When he’s not working on 747s and other commercial aircraft, Daniel is working on his own builds. The attention to detail, “do it right first time” mentality of working on such important machines and making sure these planes stay in the sky translates into the quality of his builds, only it’s on the bikes that he has complete creative freedom.
Daniel has been riding since he was 12, getting his first licence at the age of 14 which allowed him to ride mopeds up to 50cc. Motorbikes were the natural next step, and he’s been healthily addicted ever since.
This Triumph Speed Triple 1050 is an ’05 model that Daniel has owned for over 5 years now, and it’s had quite a make over. Traditional Café Racer stylings on a modern bike, with modern applications. Dubbed ‘The Flashback’ the bike got its namesake from the reaction it would garner from people. “I called it ” The Flashback” as I have noticed people taking a second look at it; at first thinking it’s an old classic and only realising that it’s a modern bike on the second take.”
A lot of riders are electing to use more modern bikes as the basis for their Café Racer builds, but it’s not as easy an amalgamation as one would first think. The balance between combing old school style, positions and even parts, with a modern bike that has it’s own stylings means a lot of thought needs to go into making sure the bike looks the part, instead of a ride that’s trying to be something it’s not.
“I wanted to make it look as old and curvy as possible inspired by the racing cars and bikes from the 60’s and 70’s. Le Mans sort of a thing, very curvy bodies but still mean looking machines.”
Every build has its gremlins or tricky bits. What were Daniel’s?
“The hardest part by far was making the brackets for the front fairing, headlight and speedo making sure that everything clears at full steering lock. I heavily modified the fairing to get the look I wanted and to make it fit.
It took weeks of small adjustments and shimming resulting in very fine tolerances. Everything clears by a mm or two.
The first aluminium bracket wasn’t rigid enough resulting in the headlights vibrating a bit too much so I made a steel reinforcement which made it rock solid”
And the best bits about this bike?
“As much as I love the front fairing on it I would have to say my favourite part is the seat with the seat cowl.
I reshaped the standard seat to get a bit of a hump in the back and then had it re-trimmed with ribs. I reshaped the seat cowl which wasn’t even meant for this bike to get a nice eagle’s beak sort of looking curvy rear end, finished off with a round Posh tail light”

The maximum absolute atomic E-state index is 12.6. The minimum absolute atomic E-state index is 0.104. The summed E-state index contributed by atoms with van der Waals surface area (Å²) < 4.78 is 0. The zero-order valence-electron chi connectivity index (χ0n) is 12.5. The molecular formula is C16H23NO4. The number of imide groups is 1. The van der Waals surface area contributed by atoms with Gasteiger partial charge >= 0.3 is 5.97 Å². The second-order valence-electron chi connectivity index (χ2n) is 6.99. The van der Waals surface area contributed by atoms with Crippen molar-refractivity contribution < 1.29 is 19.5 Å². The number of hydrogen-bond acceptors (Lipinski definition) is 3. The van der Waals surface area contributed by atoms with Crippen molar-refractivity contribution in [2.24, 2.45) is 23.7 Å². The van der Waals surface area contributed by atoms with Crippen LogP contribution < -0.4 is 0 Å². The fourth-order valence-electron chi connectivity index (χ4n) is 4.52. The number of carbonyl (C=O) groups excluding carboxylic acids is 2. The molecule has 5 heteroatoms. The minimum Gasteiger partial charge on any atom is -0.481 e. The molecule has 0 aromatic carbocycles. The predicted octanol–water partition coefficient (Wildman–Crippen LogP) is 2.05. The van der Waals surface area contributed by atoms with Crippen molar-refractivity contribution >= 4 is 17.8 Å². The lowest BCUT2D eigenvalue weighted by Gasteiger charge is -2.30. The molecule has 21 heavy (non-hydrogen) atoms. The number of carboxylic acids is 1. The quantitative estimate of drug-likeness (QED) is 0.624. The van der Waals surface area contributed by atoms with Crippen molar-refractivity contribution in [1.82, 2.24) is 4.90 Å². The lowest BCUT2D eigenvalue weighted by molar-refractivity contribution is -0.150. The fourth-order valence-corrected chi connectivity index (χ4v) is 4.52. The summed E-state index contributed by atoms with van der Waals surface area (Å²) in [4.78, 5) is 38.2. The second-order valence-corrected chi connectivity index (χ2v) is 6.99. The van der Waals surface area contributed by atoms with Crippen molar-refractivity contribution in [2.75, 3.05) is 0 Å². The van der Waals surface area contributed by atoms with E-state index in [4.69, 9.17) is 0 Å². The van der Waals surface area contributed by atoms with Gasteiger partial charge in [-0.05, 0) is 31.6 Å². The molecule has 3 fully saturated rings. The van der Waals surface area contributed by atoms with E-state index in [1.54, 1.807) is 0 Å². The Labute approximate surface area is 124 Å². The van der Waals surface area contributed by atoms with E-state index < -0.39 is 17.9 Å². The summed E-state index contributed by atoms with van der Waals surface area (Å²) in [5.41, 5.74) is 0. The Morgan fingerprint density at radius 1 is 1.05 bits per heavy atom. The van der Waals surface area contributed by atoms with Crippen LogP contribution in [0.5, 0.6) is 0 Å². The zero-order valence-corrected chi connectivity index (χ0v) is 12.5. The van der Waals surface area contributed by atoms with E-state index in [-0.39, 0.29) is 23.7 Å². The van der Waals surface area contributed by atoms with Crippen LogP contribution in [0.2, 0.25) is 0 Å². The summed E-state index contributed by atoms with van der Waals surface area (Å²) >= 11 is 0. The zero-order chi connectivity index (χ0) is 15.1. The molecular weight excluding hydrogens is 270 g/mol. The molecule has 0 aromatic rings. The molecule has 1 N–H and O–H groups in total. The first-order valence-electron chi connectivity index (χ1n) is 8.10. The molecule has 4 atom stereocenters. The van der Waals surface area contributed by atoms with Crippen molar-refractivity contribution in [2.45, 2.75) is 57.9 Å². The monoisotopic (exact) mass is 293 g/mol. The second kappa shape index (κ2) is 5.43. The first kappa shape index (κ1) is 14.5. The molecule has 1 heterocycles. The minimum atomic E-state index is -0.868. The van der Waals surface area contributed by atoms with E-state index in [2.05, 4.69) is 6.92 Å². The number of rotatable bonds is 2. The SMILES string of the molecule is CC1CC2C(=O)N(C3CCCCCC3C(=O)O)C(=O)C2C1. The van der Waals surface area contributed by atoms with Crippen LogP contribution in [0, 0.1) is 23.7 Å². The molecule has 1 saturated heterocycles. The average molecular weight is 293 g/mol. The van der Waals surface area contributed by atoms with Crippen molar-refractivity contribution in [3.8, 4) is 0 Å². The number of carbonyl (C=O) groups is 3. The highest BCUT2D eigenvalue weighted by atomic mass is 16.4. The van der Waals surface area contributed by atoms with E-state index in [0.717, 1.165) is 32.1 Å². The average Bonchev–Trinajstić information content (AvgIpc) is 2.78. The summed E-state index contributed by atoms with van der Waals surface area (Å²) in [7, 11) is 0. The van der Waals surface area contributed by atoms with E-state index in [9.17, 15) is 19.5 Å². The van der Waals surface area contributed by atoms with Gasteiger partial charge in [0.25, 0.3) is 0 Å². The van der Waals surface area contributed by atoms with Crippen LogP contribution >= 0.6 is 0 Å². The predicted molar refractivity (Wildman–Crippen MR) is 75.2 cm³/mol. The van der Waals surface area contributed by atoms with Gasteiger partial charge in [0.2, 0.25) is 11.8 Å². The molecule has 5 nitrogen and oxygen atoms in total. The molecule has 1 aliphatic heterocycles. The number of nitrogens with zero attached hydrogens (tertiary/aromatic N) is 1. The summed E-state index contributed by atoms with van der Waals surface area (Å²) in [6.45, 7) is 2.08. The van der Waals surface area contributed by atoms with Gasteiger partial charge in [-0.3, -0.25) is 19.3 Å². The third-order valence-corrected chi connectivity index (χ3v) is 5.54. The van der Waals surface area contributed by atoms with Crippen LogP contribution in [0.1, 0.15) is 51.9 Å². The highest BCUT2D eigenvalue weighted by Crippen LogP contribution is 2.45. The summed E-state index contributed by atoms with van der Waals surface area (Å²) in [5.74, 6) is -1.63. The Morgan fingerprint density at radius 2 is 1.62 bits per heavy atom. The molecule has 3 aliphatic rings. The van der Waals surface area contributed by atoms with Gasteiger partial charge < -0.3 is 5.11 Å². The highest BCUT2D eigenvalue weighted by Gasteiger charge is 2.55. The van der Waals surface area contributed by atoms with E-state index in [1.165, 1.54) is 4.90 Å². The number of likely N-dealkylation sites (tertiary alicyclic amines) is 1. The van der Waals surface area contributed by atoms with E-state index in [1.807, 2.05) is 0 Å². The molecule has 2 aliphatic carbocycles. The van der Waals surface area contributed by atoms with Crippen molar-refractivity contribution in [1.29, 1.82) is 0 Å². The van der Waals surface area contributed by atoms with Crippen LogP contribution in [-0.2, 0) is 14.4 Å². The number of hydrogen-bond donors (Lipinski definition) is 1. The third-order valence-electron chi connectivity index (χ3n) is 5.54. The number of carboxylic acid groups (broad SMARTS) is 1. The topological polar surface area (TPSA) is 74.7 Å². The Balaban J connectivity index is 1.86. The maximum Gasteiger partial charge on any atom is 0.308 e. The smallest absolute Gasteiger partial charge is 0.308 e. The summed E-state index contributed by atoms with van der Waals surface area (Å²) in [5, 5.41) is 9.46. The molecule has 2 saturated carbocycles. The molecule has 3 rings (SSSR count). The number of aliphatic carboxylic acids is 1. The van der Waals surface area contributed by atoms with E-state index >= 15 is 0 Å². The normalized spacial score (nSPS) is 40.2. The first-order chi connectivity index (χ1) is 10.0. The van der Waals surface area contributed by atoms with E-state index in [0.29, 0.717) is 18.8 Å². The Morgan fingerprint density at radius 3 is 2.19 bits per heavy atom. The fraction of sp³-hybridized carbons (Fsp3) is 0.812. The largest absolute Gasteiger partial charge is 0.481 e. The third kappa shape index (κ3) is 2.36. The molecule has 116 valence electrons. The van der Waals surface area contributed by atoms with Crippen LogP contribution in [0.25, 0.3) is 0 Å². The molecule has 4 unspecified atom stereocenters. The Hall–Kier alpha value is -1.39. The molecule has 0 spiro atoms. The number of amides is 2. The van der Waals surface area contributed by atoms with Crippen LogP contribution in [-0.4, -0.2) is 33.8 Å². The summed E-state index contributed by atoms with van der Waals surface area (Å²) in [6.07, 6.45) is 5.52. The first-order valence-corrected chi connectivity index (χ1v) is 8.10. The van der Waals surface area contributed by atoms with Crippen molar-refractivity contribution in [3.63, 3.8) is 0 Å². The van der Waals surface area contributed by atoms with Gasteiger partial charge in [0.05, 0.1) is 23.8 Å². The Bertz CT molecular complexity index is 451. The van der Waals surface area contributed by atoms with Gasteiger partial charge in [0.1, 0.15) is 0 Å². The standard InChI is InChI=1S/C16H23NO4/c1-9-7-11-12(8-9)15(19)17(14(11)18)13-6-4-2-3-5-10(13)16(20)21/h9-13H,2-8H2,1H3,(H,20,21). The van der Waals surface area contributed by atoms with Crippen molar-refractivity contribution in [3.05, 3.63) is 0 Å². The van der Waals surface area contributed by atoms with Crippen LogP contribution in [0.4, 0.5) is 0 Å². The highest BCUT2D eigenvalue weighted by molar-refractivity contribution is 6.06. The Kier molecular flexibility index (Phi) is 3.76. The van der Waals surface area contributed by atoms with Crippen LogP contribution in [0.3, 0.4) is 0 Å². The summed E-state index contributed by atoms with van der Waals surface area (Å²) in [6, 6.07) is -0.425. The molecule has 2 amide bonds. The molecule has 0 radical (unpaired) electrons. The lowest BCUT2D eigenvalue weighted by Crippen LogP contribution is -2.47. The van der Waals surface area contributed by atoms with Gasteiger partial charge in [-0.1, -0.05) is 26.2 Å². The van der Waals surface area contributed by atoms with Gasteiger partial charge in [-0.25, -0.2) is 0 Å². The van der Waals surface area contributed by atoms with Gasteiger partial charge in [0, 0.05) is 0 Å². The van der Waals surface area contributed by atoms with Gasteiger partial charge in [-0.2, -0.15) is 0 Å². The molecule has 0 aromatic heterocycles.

Riding bikes means different things to different people, and without getting too philosophical or too far up our own arses there’s always a strong sense of nostalgia attached to two wheels.
“In a way it takes me back to the 80’s when I was a teenager, getting pulled over for not wearing a helmet by the boys in blue who would be nice enough not to fine me but would deflate my tyres so I had to push the bike home. Instead I would just push it to the nearest servo, pump up the tyres and keep riding just to get done by the same cop later in the day. This would happen almost on a weekly basis and I never got fined”
Simpler times huh?
“I enjoy building bikes just as much as I enjoy riding them, and to me both of these mean running away from the craziness and pressures of modern life and escaping into my own world where there is no expectations, deadlines or making kids school lunches. As we all know trying to explain riding to someone who doesn’t ride is almost impossible; but I once heard a good attempt at it. In this case someone was trying to explain this to a bloke who loved to ski.
He said to him “Imagine if you could ski to work, to the shops or to meet with your friends. Just getting to places would be an adventure, which you would treasure and enjoy immensely.
That’s what riding feels like to me”
We touched on Daniel working aircraft earlier, as he’s an Aircraft Technician for Qantas. Working on a huge variety of planes each with their own issues.
“I owe all my technical knowledge and skills I use building bikes to my job.
Attention to detail, doing it right first time and sometimes just plain old following the manual word by word are the things I learned in the last 20 years of being in the aviation industry.
I also get a lot of ideas and inspirations from aircraft both technically and visually.
As much as I love working on aircraft, the one thing missing is a freedom to express myself as everything is done strictly in accordance with aircraft documentation and there is no deviating from it. I get this through my bikes”